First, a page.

Well, She will not change the laws, the constitution without pressure, she will not do that willingly. We will have to force her to agree to constitution reforms, to agree to democratic reforms. Thinking that she will do it willingly will be naïve.

You are sceptical of the reform priorities of the government?

She has not said that she intends to form the constitution, she has made it very clear that the constitution is not on her current agenda. She said that she is more interested in the economy now and these are words that are reminiscent of what Mwalimu (Julius Nyerere, the first President of Tanzania) said even before independence when he negotiated for independence constitution with the British that we do not need human rights we need development, 60 years later our president is telling us we don’t need a constitution and democracy rather we need development. It’s as if we have made no changes. I don’t believe her.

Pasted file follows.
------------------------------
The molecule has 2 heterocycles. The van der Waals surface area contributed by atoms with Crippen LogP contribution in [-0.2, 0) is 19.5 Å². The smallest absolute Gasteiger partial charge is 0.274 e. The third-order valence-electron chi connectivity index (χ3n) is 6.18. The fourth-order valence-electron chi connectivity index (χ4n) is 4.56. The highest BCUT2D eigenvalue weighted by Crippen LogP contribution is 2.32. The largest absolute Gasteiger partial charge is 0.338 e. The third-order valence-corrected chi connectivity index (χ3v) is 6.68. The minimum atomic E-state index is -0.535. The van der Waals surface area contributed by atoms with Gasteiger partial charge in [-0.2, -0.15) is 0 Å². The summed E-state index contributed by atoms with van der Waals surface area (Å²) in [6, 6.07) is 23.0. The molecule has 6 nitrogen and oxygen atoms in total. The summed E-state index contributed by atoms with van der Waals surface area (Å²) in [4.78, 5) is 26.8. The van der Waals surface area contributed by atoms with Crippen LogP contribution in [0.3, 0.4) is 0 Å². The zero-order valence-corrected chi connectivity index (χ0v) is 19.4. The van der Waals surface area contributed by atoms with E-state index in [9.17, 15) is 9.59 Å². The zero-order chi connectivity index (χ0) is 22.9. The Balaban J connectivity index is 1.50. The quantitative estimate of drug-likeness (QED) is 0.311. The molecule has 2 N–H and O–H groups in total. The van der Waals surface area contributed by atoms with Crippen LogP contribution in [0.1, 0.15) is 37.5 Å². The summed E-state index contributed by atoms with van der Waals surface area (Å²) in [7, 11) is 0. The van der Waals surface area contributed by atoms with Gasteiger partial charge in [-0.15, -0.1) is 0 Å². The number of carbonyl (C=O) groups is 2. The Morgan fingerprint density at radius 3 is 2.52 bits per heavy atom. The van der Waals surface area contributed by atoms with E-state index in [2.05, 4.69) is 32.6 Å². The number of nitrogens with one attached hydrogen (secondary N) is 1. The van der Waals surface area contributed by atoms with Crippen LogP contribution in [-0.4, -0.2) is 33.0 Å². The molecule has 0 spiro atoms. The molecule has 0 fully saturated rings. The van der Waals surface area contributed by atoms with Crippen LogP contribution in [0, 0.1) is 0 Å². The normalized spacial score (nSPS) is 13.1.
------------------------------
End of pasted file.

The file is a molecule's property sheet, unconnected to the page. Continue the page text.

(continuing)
When you met President Samia you told her to heal the nation, what did you mean by that?

I asked her to lead the effort in healing the nation. Our nation went through hell this past six years. Hundreds of people have lost their lives at the hands of security forces, the opposition has gone through hell at the hands of security forces at the hands of the Magufuli regime. We are still [suffering] the hands of President Samia’s government.

Our people have been treated so badly in the past six years, the nation is so divided, and the people are so hurt. Any progress we need for national healing must be first, it will need national reconciliation. My plea to the president when I met her was to help the nation heal to bind these roots that have been inflicted by her government and the government of her predecessor this past six years.

Nearly a year has passed since the President is in power, has enough progress been made?

There are areas where I think the president has done well. She is repairing the damage done by President Magufuli to our international diplomacy, she changed norms of the Covid 19 pandemic, she stopped some of the worst of Magufuli abuses but the truth of the matter is she hasn’t dealt with fundamental problems that were created by Magufuli such as this crackdown of democracy that’s why we are talking Mbowe completely facing a bogus case of terrorism, the opposition is still curtailed in its activities.